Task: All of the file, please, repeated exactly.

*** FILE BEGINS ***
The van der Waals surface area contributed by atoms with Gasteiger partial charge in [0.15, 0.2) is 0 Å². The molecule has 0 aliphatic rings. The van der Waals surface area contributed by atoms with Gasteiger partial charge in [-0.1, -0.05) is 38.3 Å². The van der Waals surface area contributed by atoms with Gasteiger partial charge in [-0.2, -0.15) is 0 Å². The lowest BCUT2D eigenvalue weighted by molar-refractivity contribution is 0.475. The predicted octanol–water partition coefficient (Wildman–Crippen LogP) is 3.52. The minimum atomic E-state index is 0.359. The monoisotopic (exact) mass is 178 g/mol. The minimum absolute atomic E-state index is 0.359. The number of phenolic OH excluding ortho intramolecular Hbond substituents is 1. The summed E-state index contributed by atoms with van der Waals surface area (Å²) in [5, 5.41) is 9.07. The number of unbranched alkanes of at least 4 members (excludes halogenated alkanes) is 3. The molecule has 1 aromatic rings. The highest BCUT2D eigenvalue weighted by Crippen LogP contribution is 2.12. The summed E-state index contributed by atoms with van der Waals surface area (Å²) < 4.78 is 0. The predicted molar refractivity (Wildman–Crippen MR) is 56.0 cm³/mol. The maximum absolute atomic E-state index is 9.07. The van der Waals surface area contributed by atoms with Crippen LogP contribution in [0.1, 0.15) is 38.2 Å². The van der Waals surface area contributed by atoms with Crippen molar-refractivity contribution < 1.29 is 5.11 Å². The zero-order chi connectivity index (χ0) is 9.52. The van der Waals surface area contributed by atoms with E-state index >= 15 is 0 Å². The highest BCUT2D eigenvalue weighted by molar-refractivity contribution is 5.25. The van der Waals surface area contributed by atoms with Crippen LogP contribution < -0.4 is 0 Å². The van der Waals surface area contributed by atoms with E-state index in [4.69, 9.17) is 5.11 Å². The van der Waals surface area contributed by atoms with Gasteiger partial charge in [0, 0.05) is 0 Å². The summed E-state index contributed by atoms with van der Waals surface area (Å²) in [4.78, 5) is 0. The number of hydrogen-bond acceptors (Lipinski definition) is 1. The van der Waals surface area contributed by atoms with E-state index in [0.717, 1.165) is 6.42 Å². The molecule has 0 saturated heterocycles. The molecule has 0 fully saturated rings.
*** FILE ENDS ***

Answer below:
The van der Waals surface area contributed by atoms with Gasteiger partial charge in [0.15, 0.2) is 0 Å². The molecule has 0 aliphatic rings. The van der Waals surface area contributed by atoms with Gasteiger partial charge in [-0.1, -0.05) is 38.3 Å². The van der Waals surface area contributed by atoms with Gasteiger partial charge in [-0.2, -0.15) is 0 Å². The lowest BCUT2D eigenvalue weighted by molar-refractivity contribution is 0.475. The predicted octanol–water partition coefficient (Wildman–Crippen LogP) is 3.52. The minimum atomic E-state index is 0.359. The monoisotopic (exact) mass is 178 g/mol. The minimum absolute atomic E-state index is 0.359. The number of phenolic OH excluding ortho intramolecular Hbond substituents is 1. The summed E-state index contributed by atoms with van der Waals surface area (Å²) in [5, 5.41) is 9.07. The number of unbranched alkanes of at least 4 members (excludes halogenated alkanes) is 3. The molecule has 1 aromatic rings. The highest BCUT2D eigenvalue weighted by Crippen LogP contribution is 2.12. The summed E-state index contributed by atoms with van der Waals surface area (Å²) < 4.78 is 0. The predicted molar refractivity (Wildman–Crippen MR) is 56.0 cm³/mol. The maximum absolute atomic E-state index is 9.07. The van der Waals surface area contributed by atoms with Crippen LogP contribution in [0.1, 0.15) is 38.2 Å². The van der Waals surface area contributed by atoms with Crippen molar-refractivity contribution < 1.29 is 5.11 Å². The zero-order chi connectivity index (χ0) is 9.52. The van der Waals surface area contributed by atoms with E-state index >= 15 is 0 Å². The highest BCUT2D eigenvalue weighted by molar-refractivity contribution is 5.25. The van der Waals surface area contributed by atoms with Crippen LogP contribution < -0.4 is 0 Å². The van der Waals surface area contributed by atoms with E-state index in [4.69, 9.17) is 5.11 Å². The van der Waals surface area contributed by atoms with Gasteiger partial charge in [0, 0.05) is 0 Å². The summed E-state index contributed by atoms with van der Waals surface area (Å²) in [4.78, 5) is 0. The number of hydrogen-bond acceptors (Lipinski definition) is 1. The van der Waals surface area contributed by atoms with E-state index in [0.717, 1.165) is 6.42 Å². The molecule has 0 saturated heterocycles. The molecule has 0 fully saturated rings.